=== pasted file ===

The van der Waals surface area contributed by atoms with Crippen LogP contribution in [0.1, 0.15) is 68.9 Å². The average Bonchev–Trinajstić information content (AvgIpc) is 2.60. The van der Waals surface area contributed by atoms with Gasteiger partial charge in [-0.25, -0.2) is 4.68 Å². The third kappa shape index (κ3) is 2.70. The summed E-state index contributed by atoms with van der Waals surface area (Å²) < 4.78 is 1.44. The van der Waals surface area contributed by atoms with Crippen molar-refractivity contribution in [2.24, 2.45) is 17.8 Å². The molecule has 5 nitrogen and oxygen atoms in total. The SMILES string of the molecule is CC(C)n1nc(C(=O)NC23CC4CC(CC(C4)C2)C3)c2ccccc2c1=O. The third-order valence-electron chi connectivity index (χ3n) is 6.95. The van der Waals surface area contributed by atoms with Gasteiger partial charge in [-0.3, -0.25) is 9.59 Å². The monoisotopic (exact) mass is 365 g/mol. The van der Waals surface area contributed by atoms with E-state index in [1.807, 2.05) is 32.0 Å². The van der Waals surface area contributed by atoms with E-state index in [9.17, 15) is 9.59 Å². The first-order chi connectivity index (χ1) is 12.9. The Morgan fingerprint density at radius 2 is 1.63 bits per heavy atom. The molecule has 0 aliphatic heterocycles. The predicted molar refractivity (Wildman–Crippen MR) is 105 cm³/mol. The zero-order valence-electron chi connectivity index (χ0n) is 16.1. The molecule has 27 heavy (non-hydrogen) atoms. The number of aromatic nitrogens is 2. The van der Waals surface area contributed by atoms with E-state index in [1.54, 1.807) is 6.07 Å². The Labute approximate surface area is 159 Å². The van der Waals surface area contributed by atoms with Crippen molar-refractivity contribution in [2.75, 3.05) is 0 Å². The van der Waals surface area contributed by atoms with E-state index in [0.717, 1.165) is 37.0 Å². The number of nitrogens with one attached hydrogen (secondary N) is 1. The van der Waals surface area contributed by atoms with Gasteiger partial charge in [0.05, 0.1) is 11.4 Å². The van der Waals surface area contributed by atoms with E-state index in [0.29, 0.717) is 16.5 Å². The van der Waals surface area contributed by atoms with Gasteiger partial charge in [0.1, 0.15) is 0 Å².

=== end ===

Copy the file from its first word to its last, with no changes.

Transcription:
The van der Waals surface area contributed by atoms with Crippen LogP contribution in [0.1, 0.15) is 68.9 Å². The average Bonchev–Trinajstić information content (AvgIpc) is 2.60. The van der Waals surface area contributed by atoms with Gasteiger partial charge in [-0.25, -0.2) is 4.68 Å². The third kappa shape index (κ3) is 2.70. The summed E-state index contributed by atoms with van der Waals surface area (Å²) < 4.78 is 1.44. The van der Waals surface area contributed by atoms with Crippen molar-refractivity contribution in [2.24, 2.45) is 17.8 Å². The molecule has 5 nitrogen and oxygen atoms in total. The SMILES string of the molecule is CC(C)n1nc(C(=O)NC23CC4CC(CC(C4)C2)C3)c2ccccc2c1=O. The third-order valence-electron chi connectivity index (χ3n) is 6.95. The van der Waals surface area contributed by atoms with Gasteiger partial charge in [-0.3, -0.25) is 9.59 Å². The monoisotopic (exact) mass is 365 g/mol. The van der Waals surface area contributed by atoms with E-state index in [1.807, 2.05) is 32.0 Å². The van der Waals surface area contributed by atoms with E-state index in [9.17, 15) is 9.59 Å². The first-order chi connectivity index (χ1) is 12.9. The Morgan fingerprint density at radius 2 is 1.63 bits per heavy atom. The molecule has 0 aliphatic heterocycles. The predicted molar refractivity (Wildman–Crippen MR) is 105 cm³/mol. The zero-order valence-electron chi connectivity index (χ0n) is 16.1. The molecule has 27 heavy (non-hydrogen) atoms. The number of aromatic nitrogens is 2. The van der Waals surface area contributed by atoms with E-state index in [1.54, 1.807) is 6.07 Å². The Labute approximate surface area is 159 Å². The van der Waals surface area contributed by atoms with Crippen molar-refractivity contribution in [2.75, 3.05) is 0 Å². The van der Waals surface area contributed by atoms with E-state index in [0.717, 1.165) is 37.0 Å². The number of nitrogens with one attached hydrogen (secondary N) is 1. The van der Waals surface area contributed by atoms with Gasteiger partial charge in [0.05, 0.1) is 11.4 Å². The van der Waals surface area contributed by atoms with E-state index in [0.29, 0.717) is 16.5 Å². The van der Waals surface area contributed by atoms with Gasteiger partial charge in [0.1, 0.15) is 0 Å².